Cover photo full
Wikipedia | Google | Google Images | FlickrLocated just 25 km west of central Auckland, the Waitakere Ranges is home to a striking variety of landscape, from stunning native forest to rugged black sand beaches.
HistoryThe ranges and the surrounding area were known to the indigenous Maori people as Te Wao Nui o Tiriwa (“The Great Forest of Tiriwa”). Local iwi (tribe) Te Kawerau a-Maki lived on the land between the Manukau Harbor in the south and Muriwai in the north, around 700 – 800 years ago. Te Kawerau a-Maki still holds strong spiritual ties to the land and has inherited the role of kaitiaki (guardians) from their tupuna (ancestors).
The arrival of Europeans in the 1830s led to visible change in the area, as the logging industry and farming saw native trees (including the most accessible kauri) fallen and thousands of hectares of forest destroyed. Bushmen dammed streams to float logs to the coast. They built several tramlines, including a 14km tramline down the coast from Anawhata to Whatipu, which was used to transport kauri logs to a wharf at Paratutai Island.
In 1894, a group led by Sir Algernon Thomas, the first professor of natural sciences at the University of Auckland, persuaded the Auckland City Council to preserve 3,500 acres (14 square km) in the Nihotupu area of the ranges as a bush reserve.
In 1895 the national Government vested the land, and several other smaller areas of the ranges, for example, the City Council as “reserves for the conservation of native flora and fauna”. The Waitakere Ranges Regional Park now contains about 39,500 acres (160 square kilometers).
GeologyCliffs over 300m can be found along the western coastline of the ranges, interrupted by beaches. The rugged, upstanding topography was formed by erosion-resistant ancient volcanic conglomerate and lava flows, laid down in eruptions from the large Waitakere volcano 12-25 million years ago.
WildlifeThe ranges are covered in native forest, most of which is in the process of regeneration since extensive logging and farming in the mid to late 19th and early 20th centuries.
The ranges are home to glowworms and native long-tailed bats. Long-tailed and short-tailed bats are New Zealand’s only native land-based mammals. Kauri snails are also found in the area, as well as native Weta (a large insect resembling a grasshopper).
The ranges are home to a diverse variety of birds, such as Morepork, Kingfisher, Shining Cukoo, Tui, Kereru, and Pied Tit. At the northern end of the ranges, Otakamiro Point is the site of one of New Zealand’s few mainland gannet breeding colonies.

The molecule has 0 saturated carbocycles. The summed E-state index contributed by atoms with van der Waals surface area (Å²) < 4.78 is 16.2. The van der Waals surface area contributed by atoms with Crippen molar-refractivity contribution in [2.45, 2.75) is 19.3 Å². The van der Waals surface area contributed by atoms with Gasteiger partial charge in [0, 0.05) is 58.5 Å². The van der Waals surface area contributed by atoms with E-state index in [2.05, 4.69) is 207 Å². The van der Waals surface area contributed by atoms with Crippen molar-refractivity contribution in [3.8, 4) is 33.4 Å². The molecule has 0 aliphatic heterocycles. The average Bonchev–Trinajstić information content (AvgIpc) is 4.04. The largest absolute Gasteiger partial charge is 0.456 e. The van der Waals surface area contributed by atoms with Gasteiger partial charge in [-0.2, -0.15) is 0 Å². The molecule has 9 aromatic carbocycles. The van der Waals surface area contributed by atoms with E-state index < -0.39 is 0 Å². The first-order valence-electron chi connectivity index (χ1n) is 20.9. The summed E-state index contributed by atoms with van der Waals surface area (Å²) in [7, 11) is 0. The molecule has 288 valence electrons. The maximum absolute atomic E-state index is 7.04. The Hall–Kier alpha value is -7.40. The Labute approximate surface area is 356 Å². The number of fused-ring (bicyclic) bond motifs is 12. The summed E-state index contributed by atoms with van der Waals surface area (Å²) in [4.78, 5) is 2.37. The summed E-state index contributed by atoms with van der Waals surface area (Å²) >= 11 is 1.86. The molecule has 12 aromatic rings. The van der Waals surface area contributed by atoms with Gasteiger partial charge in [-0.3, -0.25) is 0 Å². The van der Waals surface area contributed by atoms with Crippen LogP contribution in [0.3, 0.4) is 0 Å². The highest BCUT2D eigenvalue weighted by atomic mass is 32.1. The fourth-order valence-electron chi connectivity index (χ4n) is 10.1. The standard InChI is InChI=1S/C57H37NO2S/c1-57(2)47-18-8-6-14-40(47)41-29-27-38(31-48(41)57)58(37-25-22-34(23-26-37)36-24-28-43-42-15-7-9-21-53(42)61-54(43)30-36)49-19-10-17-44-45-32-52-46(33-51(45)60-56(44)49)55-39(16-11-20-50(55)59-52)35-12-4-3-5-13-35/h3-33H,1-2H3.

The “Ark in the Park” conservation initiative, a partnership between Forest and Bird and the Auckland Council, is working to reintroduce some of the species made extinct in the Cascades Kauri Park section of the ranges. Beginning in 2004, the initiative now covers 2,300 hectares (5,700 acres).
AttractionsIf you’re in the area, you can’t miss at least one of the four popular surf beaches: Piha, Muriwai, Te Henga (Bethells Beach), and Karekare. The beaches are famous for their black sand. Please take care at the beaches: the risks to swimmers can be high due to rips and large swells.
The ranges have an extensive network of bush walks and tracks, which provide panoramic views of the east and west coasts and the city. The Waitakere Ranges Regional Parkland alone is home to 250km of walking and hiking tracks.
The Hillary trail was opened in 2010, running 77km south-north from the Arataki Visitor Center to Muriwai, through the Waitakere Ranges. The trail is named in honor of the New Zealand mountaineer, Sir Edmund Hilary.
If you’re not as physically able, the car trip along Scenic Drive provides stunning views along most of the ranges from Titirangi to Swanson.
If you’re an angler, there are many opportunities for fishing on both the west coast and Manukau Harbor. Boating is also available in the Manukau Harbor. Boats can be launched at Cornwallis and Huia.
How to get thereFrom downtown Auckland there are several ways to get to the Waitakere Ranges Regional Park:
- Take Huia Road from Titirangi, to arrive at the southern region of the Waitakere Ranges, including Cornwallis, Huia and Whatipu.
- Take Scenic Drive, the road extending from Titirangi to Swanson. Turn onto Piha Road, and follow the road to Piha Beach.
- To get to Te Henga/Bethells beach, turn onto Te Henga Road from Scenic Drive. The road will join Bethells Road to lead around the northern area of the Waitakere Ranges, including the popular Cascade Kauri area, ending on the West Coast at Te Henga.
Further InfoThe Auckland Regional Council operates an information center near the Titirangi end of Scenic Drive.
Dogs are only permitted in some areas: be sure to check the signs wherever you go.
Do you see any omissions, errors or want to add information to this page? Sign up.
Author: Amanda. Last updated: Mar 15, 2016